Gods of Egypt
The one thing the gods of Egypt cannot save anyone from is this film. It may have a star-filled cast, of almost exclusively white actors – living proof of Hollywood’s diversity problem – but this latest would-be epic falls short in almost every way. The movie’s only saving grace is its unintentional humour: it is so bad it has to be laughed at.
The plot is as unoriginal as it sounds. Director Alex Proyas appears to lack any knowledge of Egyptian mythology other than knowing there were pyramids and that gods could transform into winged beasts. The story follows a war between two gods. There is the “goody” Horus (Nikolaj Coster-Waldau), lord of the air, who is also ironically referred to as the Lion Slayer (no typecasting here it seems). On the day of his coronation his father is killed by his uncle, the desert god Set (Gerard Butler), and the remaining hour and a bit follows his attempts to overcome Set and regain the crown. The actor’s performances are as uninspired as the characters; Coster-Waldau often seems to be on the verge of laughter when delivering his more memorable lines. There is a lot of fighting – too much – all of which is overly CGI’d.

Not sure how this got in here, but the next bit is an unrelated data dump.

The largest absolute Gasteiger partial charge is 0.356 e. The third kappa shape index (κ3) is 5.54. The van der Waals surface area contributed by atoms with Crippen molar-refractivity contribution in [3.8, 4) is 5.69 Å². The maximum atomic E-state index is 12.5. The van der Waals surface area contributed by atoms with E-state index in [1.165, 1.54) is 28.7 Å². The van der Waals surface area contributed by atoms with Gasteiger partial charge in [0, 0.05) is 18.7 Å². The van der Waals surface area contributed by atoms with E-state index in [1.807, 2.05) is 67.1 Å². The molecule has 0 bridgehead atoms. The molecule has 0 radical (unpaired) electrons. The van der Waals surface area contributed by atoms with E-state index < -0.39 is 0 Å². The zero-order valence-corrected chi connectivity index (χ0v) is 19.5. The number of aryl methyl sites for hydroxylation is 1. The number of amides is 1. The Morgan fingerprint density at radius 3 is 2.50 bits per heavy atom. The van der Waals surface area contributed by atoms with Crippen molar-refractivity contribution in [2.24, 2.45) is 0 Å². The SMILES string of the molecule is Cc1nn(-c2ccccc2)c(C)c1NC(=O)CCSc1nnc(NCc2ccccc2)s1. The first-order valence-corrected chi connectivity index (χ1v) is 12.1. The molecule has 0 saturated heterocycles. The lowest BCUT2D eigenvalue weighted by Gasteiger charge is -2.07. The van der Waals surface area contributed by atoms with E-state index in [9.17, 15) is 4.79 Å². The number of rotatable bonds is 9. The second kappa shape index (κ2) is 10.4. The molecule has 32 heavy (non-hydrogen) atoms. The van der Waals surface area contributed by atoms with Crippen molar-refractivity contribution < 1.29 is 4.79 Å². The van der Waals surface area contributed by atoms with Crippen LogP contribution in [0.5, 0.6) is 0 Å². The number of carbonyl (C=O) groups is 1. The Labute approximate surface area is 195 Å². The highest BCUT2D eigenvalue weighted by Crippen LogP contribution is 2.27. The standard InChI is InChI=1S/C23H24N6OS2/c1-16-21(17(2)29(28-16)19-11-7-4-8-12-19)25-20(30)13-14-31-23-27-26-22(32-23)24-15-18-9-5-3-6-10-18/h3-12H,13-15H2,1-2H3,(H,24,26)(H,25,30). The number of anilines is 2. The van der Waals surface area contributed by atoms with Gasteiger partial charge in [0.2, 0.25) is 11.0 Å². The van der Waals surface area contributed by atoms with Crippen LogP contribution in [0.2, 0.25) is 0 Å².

Running alongside this storyline of usurpation and revenge is the sickening love story between two mortals Bek (Brenton Thwaites) and Zaya (Courtney Eaton). Thwaites is loveable but this is perhaps more because of his cheeky smile than the depth of his performance. Rufus Sewell makes a brief and uninspired appearance as a subservient follower of Set. Whilst Geoffrey Rush has his turn as the Creator of the World, sat in a glass boat and brandishing a flaming sword to beat back the essence of chaos – in the form of an intestine.
It is difficult to say if the CGI helps or hinders: it depends how you want to watch it. If you view this as a serious film then it is probably the root cause of why it fails to have any emotional depth, even when almost all the mortals of Egypt are enslaved or killed. Unlike fantasy series’ such as Game of Thrones this feature fails to blend CGI with reality. It does, however, add to the comic flavour of the film, making it so cheesy it is impossible not to smile. Either way be warned, do not tackle Gods of Egypt if you want to watch a good movie.
Gods Of Egypt is released nationwide on 17th June 2016.
Watch the trailer for Gods Of Egypt here:
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